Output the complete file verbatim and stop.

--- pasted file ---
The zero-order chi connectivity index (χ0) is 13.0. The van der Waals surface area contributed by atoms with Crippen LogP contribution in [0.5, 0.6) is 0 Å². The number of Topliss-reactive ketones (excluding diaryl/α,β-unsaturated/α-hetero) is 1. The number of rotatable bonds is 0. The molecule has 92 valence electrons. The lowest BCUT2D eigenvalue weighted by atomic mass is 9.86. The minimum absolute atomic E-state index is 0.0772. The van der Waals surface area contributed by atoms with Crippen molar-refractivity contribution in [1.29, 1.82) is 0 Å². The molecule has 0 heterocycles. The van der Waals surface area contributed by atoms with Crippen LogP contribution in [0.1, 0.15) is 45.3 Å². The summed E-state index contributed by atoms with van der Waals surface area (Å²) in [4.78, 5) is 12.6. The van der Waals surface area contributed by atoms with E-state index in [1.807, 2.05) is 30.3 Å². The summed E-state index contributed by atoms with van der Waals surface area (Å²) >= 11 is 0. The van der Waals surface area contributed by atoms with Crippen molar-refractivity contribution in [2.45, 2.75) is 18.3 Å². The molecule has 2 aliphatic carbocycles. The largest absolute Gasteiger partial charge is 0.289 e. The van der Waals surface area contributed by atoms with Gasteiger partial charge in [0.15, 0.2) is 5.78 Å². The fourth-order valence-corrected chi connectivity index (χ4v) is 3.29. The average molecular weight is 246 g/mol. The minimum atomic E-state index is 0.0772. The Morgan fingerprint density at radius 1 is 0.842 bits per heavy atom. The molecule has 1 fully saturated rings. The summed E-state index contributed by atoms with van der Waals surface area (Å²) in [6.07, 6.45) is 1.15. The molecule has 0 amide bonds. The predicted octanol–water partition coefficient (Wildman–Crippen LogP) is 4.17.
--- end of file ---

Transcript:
The zero-order chi connectivity index (χ0) is 13.0. The van der Waals surface area contributed by atoms with Crippen LogP contribution in [0.5, 0.6) is 0 Å². The number of Topliss-reactive ketones (excluding diaryl/α,β-unsaturated/α-hetero) is 1. The number of rotatable bonds is 0. The molecule has 92 valence electrons. The lowest BCUT2D eigenvalue weighted by atomic mass is 9.86. The minimum absolute atomic E-state index is 0.0772. The van der Waals surface area contributed by atoms with Crippen molar-refractivity contribution in [1.29, 1.82) is 0 Å². The molecule has 0 heterocycles. The van der Waals surface area contributed by atoms with Crippen LogP contribution in [0.1, 0.15) is 45.3 Å². The summed E-state index contributed by atoms with van der Waals surface area (Å²) in [4.78, 5) is 12.6. The van der Waals surface area contributed by atoms with E-state index in [1.807, 2.05) is 30.3 Å². The summed E-state index contributed by atoms with van der Waals surface area (Å²) >= 11 is 0. The van der Waals surface area contributed by atoms with Crippen molar-refractivity contribution in [2.45, 2.75) is 18.3 Å². The molecule has 2 aliphatic carbocycles. The largest absolute Gasteiger partial charge is 0.289 e. The van der Waals surface area contributed by atoms with Gasteiger partial charge in [0.15, 0.2) is 5.78 Å². The fourth-order valence-corrected chi connectivity index (χ4v) is 3.29. The average molecular weight is 246 g/mol. The minimum atomic E-state index is 0.0772. The Morgan fingerprint density at radius 1 is 0.842 bits per heavy atom. The molecule has 1 fully saturated rings. The summed E-state index contributed by atoms with van der Waals surface area (Å²) in [6.07, 6.45) is 1.15. The molecule has 0 amide bonds. The predicted octanol–water partition coefficient (Wildman–Crippen LogP) is 4.17.